2012

Man, I always thought this would happen to Jupiter in 2010. Claire Connelly had a different sci-fi film in mind, as she writes on News.com.au: It’s the ultimate experience for Star Wars…


Having produced a feature-length documentary film and edited a book on the topic, I thought I’d interviewed or researched most of the important public figures who have something interesting or informative to…


NASA has named 2012 the ‘most absurd science fiction film of all time,’ but what would you expect from the Hollywood director known as “the master of disaster”? For a ‘definitive guide…



The fearmongers wishing for something, anything, to happen in 2012 have seized on the next peak in the cyclical activity experienced by our sun. AFP reports that an upswing starts next year,…








Or maybe it’s already happened.  LiveScience reports: It’s a good news/bad news situation for believers in the 2012 Mayan apocalypse. The good news is that the Mayan “Long Count” calendar may not…


One of the most likely ‘Earth Apocalypse’ scenarios among the many bandied about by 2012 alarmists is that a “Near Earth Object” — as asteroids, meteors and other space junk that might…


2012: Time for Change presents an optimistic alternative to apocalyptic doom and gloom. Directed by Emmy Award nominee João Amorim, the film follows my quest for a new paradigm that integrates the archaic wisdom of tribal cultures with the scientific method. As conscious agents of evolution, we can redesign post-industrial society on ecological principles to make a world that works for all. Rather than breakdown and barbarism, 2012 heralds the birth of a regenerative planetary culture where collaboration replaces competition, where exploration of psyche and spirit becomes the new cutting edge, replacing the sterile materialism that has pushed our world to the brink. The film features Sting, Ellen Page, David Lynch, Gilberto Gil, and many other artists and visionaries.

The film opens in New York this weekend. Apologies if you don’t live in the area – we will soon offer video on demand and DVDs for sale. You can also work with us to organize a screening where you live…





The LA Times profiles Christopher Nyerges, founder of the School of Self-Reliance and an expert on how to survive on food he finds in the urban wild:

Nyerges, who has been teaching for more than 30 years, says that it isn’t uncommon for hard-core survivalists to take his class, as well as people with end-of-the-world-related fears. “There have been individuals who have been seriously upset about things over the years. During Y2K they were petrified; now I get a lot of that with the 2012 baloney,” he says, referring to what some believe is the Mayan calendar’s end date.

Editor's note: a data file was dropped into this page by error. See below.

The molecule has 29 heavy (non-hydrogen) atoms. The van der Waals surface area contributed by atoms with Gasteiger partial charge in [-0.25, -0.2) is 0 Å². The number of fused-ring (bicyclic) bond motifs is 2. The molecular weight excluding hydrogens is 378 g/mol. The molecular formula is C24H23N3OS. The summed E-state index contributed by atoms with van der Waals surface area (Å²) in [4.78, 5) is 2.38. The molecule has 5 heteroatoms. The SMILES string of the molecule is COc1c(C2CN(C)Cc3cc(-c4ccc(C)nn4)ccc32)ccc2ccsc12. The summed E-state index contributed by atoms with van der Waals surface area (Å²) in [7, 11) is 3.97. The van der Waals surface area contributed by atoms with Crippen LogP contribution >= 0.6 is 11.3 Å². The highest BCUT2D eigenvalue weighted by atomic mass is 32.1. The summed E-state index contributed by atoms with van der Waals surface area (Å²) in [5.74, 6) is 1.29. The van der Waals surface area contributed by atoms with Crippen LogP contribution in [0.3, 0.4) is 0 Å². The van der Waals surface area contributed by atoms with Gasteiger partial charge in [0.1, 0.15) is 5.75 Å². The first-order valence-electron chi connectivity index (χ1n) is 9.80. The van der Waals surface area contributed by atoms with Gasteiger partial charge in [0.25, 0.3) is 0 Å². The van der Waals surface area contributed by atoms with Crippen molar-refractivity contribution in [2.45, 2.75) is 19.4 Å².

“I tell people that society is not going to change, only the individual can change and that’s the source of calm that comes from true self-reliance,” he continues. “I’m convinced I will never go hungry, I’ll never be homeless, I’ll never be broke…


Well that’s what astrologer-cum-stockpicker Arch Crawford claims anyway, reported by Peter Brimelow at MarketWatch: Crawford predicts “ALL HELL BREAKS LOOSE”–beginning, as a matter of fact, on Monday July 26, 2010. …the opening…



Why don’t humans ever learn from their mistakes of the past? Is it ‘different this time’? The New York Times reports from Guatemala on the re-deforestation of the homeland of the Maya:…


This unique dialogue brings together two leading counterculture thinkers, Daniel Pinchbeck author of 2012: The Return of Quetzalcoatl, Toward 2012: Perspectives on the Next Age, and Breaking Open the Head, and Graham Hancock author of Fingerprints of the Gods, Supernatural and most recently the fantasy adventure novel Entangled. Pinchbeck and Hancock discuss the implications of the Mayan Calendar “end-times” date 2012 which Hancock first drew to the attention of his readers in Fingerprints of the Gods published in 1995.

Hancock’s evidence for a great lost civilisation wiped out in a global cataclysm 12,500 years ago is explored in depth…




Author’s note:  What follows is a (perhaps) pessimistic rumination on 2012.  It is the first of two essays, the second intending toward optimism. There are these rumors—perhaps you have heard them—rumors of…


2012 Time For a ChangeIn the first episode of Evolver the Podcast we have conversations with both Daniel Pinchbeck and Joao Amorim on their upcoming collaborative effort 2012 Time For a Change.

Daniel Pinchbeck has written two books (Breaking Open the Head, 2012 Return of Quetzalcoatl) and helped start both Reality Sandwich (the leading online magazine in consciousness culture) and Evolver.net. Evolver has now started to focus on building an actual social movement to produce real change in the world.

Joao Amorim has done a number of short animation films, such as the award winning short Don’t Get Charged Up. He also worked as the animation director on Chicago 10. 2012 Time For a Change is his first venture as director of a full length feature film.